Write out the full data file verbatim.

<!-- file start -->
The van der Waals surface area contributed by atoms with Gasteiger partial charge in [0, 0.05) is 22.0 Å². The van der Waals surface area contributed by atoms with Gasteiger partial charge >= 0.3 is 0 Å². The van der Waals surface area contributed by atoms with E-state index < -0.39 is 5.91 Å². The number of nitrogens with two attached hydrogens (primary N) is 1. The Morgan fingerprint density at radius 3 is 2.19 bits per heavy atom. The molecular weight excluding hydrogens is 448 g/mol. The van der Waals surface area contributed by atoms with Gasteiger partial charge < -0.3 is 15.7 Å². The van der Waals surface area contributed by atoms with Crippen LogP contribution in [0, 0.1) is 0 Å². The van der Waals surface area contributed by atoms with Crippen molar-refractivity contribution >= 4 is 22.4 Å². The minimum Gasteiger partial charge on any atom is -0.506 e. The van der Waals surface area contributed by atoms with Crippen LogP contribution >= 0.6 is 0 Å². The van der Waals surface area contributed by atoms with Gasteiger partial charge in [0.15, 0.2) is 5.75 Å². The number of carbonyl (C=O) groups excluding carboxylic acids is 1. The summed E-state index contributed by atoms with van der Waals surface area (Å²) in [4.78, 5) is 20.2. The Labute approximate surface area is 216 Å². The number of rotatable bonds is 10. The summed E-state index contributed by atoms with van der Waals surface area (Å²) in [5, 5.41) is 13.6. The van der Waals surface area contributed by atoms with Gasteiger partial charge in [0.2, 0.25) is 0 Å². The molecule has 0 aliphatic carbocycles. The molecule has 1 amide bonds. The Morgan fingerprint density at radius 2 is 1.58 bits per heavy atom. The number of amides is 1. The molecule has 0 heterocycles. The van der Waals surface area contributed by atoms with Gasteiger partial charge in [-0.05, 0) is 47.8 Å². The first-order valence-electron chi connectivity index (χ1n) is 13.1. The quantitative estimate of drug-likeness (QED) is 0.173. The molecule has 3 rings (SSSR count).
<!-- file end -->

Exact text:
The van der Waals surface area contributed by atoms with Gasteiger partial charge in [0, 0.05) is 22.0 Å². The van der Waals surface area contributed by atoms with Gasteiger partial charge >= 0.3 is 0 Å². The van der Waals surface area contributed by atoms with E-state index < -0.39 is 5.91 Å². The number of nitrogens with two attached hydrogens (primary N) is 1. The Morgan fingerprint density at radius 3 is 2.19 bits per heavy atom. The molecular weight excluding hydrogens is 448 g/mol. The van der Waals surface area contributed by atoms with Gasteiger partial charge < -0.3 is 15.7 Å². The van der Waals surface area contributed by atoms with Crippen LogP contribution in [0, 0.1) is 0 Å². The van der Waals surface area contributed by atoms with Crippen molar-refractivity contribution >= 4 is 22.4 Å². The minimum Gasteiger partial charge on any atom is -0.506 e. The van der Waals surface area contributed by atoms with Crippen LogP contribution >= 0.6 is 0 Å². The van der Waals surface area contributed by atoms with Gasteiger partial charge in [0.15, 0.2) is 5.75 Å². The number of carbonyl (C=O) groups excluding carboxylic acids is 1. The summed E-state index contributed by atoms with van der Waals surface area (Å²) in [4.78, 5) is 20.2. The Labute approximate surface area is 216 Å². The number of rotatable bonds is 10. The summed E-state index contributed by atoms with van der Waals surface area (Å²) in [5, 5.41) is 13.6. The van der Waals surface area contributed by atoms with Gasteiger partial charge in [0.2, 0.25) is 0 Å². The molecule has 0 aliphatic carbocycles. The molecule has 1 amide bonds. The Morgan fingerprint density at radius 2 is 1.58 bits per heavy atom. The number of amides is 1. The molecule has 0 heterocycles. The van der Waals surface area contributed by atoms with Gasteiger partial charge in [-0.05, 0) is 47.8 Å². The first-order valence-electron chi connectivity index (χ1n) is 13.1. The quantitative estimate of drug-likeness (QED) is 0.173. The molecule has 3 rings (SSSR count).